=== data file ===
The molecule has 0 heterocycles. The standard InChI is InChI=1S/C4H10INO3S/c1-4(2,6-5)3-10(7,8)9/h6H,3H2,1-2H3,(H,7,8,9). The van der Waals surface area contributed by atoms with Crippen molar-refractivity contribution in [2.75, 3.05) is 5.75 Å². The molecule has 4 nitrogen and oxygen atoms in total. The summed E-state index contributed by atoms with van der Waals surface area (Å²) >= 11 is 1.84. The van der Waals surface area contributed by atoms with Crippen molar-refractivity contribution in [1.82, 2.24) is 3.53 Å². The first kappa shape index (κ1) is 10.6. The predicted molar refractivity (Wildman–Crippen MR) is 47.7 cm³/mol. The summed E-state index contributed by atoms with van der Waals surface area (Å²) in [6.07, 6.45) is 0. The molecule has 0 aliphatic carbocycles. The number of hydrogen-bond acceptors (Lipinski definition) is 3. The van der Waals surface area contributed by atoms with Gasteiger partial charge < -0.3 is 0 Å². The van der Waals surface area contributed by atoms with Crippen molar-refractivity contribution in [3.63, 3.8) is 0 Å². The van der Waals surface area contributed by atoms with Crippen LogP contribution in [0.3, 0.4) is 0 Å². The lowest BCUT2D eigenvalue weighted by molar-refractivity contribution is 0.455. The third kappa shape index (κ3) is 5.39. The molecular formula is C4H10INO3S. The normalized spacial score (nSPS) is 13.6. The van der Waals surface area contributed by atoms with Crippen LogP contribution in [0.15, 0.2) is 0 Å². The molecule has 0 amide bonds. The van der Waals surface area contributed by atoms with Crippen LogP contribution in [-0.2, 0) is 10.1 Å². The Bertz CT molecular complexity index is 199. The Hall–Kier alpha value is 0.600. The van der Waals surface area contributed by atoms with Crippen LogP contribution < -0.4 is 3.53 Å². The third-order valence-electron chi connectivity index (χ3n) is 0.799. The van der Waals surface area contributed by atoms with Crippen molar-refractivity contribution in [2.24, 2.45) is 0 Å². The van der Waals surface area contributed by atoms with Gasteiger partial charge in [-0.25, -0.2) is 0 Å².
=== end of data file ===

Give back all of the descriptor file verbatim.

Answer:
The molecule has 0 heterocycles. The standard InChI is InChI=1S/C4H10INO3S/c1-4(2,6-5)3-10(7,8)9/h6H,3H2,1-2H3,(H,7,8,9). The van der Waals surface area contributed by atoms with Crippen molar-refractivity contribution in [2.75, 3.05) is 5.75 Å². The molecule has 4 nitrogen and oxygen atoms in total. The summed E-state index contributed by atoms with van der Waals surface area (Å²) >= 11 is 1.84. The van der Waals surface area contributed by atoms with Crippen molar-refractivity contribution in [1.82, 2.24) is 3.53 Å². The first kappa shape index (κ1) is 10.6. The predicted molar refractivity (Wildman–Crippen MR) is 47.7 cm³/mol. The summed E-state index contributed by atoms with van der Waals surface area (Å²) in [6.07, 6.45) is 0. The molecule has 0 aliphatic carbocycles. The number of hydrogen-bond acceptors (Lipinski definition) is 3. The van der Waals surface area contributed by atoms with Gasteiger partial charge < -0.3 is 0 Å². The van der Waals surface area contributed by atoms with Crippen molar-refractivity contribution in [3.63, 3.8) is 0 Å². The van der Waals surface area contributed by atoms with Crippen LogP contribution in [0.3, 0.4) is 0 Å². The lowest BCUT2D eigenvalue weighted by molar-refractivity contribution is 0.455. The third kappa shape index (κ3) is 5.39. The molecular formula is C4H10INO3S. The normalized spacial score (nSPS) is 13.6. The van der Waals surface area contributed by atoms with Crippen LogP contribution in [0.15, 0.2) is 0 Å². The molecule has 0 amide bonds. The van der Waals surface area contributed by atoms with Crippen LogP contribution in [-0.2, 0) is 10.1 Å². The Bertz CT molecular complexity index is 199. The Hall–Kier alpha value is 0.600. The van der Waals surface area contributed by atoms with Crippen LogP contribution < -0.4 is 3.53 Å². The third-order valence-electron chi connectivity index (χ3n) is 0.799. The van der Waals surface area contributed by atoms with Crippen molar-refractivity contribution in [2.24, 2.45) is 0 Å². The van der Waals surface area contributed by atoms with Gasteiger partial charge in [-0.25, -0.2) is 0 Å².